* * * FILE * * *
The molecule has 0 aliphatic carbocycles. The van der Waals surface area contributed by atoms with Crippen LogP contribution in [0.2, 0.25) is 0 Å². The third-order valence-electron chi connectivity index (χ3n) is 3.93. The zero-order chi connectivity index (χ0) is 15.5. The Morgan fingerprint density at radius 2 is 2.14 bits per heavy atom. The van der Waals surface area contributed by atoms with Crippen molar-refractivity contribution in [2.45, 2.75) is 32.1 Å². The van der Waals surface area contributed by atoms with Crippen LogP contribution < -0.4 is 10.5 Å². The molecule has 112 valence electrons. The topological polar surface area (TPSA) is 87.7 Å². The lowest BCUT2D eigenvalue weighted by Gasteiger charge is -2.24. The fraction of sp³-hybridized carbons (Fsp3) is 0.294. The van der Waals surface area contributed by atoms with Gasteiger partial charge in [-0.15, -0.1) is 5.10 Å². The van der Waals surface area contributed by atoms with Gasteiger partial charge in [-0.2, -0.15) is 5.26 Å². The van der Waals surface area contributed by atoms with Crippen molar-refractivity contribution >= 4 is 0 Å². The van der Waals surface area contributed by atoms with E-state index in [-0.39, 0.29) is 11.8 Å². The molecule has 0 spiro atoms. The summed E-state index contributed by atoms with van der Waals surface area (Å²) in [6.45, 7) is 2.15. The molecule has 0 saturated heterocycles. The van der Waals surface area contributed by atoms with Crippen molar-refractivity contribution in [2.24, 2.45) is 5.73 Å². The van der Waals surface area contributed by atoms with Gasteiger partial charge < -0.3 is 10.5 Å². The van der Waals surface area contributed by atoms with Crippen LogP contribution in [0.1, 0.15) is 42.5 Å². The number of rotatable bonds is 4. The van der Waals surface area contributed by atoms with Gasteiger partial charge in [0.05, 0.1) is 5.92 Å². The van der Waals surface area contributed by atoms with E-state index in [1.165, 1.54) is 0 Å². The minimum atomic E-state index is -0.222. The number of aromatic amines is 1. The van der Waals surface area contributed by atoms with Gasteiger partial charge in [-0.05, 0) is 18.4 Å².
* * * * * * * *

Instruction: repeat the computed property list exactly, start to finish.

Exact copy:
The molecule has 0 aliphatic carbocycles. The van der Waals surface area contributed by atoms with Crippen LogP contribution in [0.2, 0.25) is 0 Å². The third-order valence-electron chi connectivity index (χ3n) is 3.93. The zero-order chi connectivity index (χ0) is 15.5. The Morgan fingerprint density at radius 2 is 2.14 bits per heavy atom. The van der Waals surface area contributed by atoms with Crippen molar-refractivity contribution in [2.45, 2.75) is 32.1 Å². The van der Waals surface area contributed by atoms with Crippen LogP contribution < -0.4 is 10.5 Å². The molecule has 112 valence electrons. The topological polar surface area (TPSA) is 87.7 Å². The lowest BCUT2D eigenvalue weighted by Gasteiger charge is -2.24. The fraction of sp³-hybridized carbons (Fsp3) is 0.294. The van der Waals surface area contributed by atoms with Gasteiger partial charge in [-0.15, -0.1) is 5.10 Å². The van der Waals surface area contributed by atoms with Gasteiger partial charge in [-0.2, -0.15) is 5.26 Å². The van der Waals surface area contributed by atoms with Crippen molar-refractivity contribution >= 4 is 0 Å². The van der Waals surface area contributed by atoms with E-state index in [-0.39, 0.29) is 11.8 Å². The molecule has 0 spiro atoms. The summed E-state index contributed by atoms with van der Waals surface area (Å²) in [6.45, 7) is 2.15. The molecule has 0 saturated heterocycles. The van der Waals surface area contributed by atoms with Crippen molar-refractivity contribution in [2.24, 2.45) is 5.73 Å². The van der Waals surface area contributed by atoms with Gasteiger partial charge < -0.3 is 10.5 Å². The van der Waals surface area contributed by atoms with Crippen LogP contribution in [0.1, 0.15) is 42.5 Å². The number of rotatable bonds is 4. The van der Waals surface area contributed by atoms with Gasteiger partial charge in [0.05, 0.1) is 5.92 Å². The van der Waals surface area contributed by atoms with E-state index in [1.165, 1.54) is 0 Å². The minimum atomic E-state index is -0.222. The number of aromatic amines is 1. The van der Waals surface area contributed by atoms with Gasteiger partial charge in [-0.05, 0) is 18.4 Å².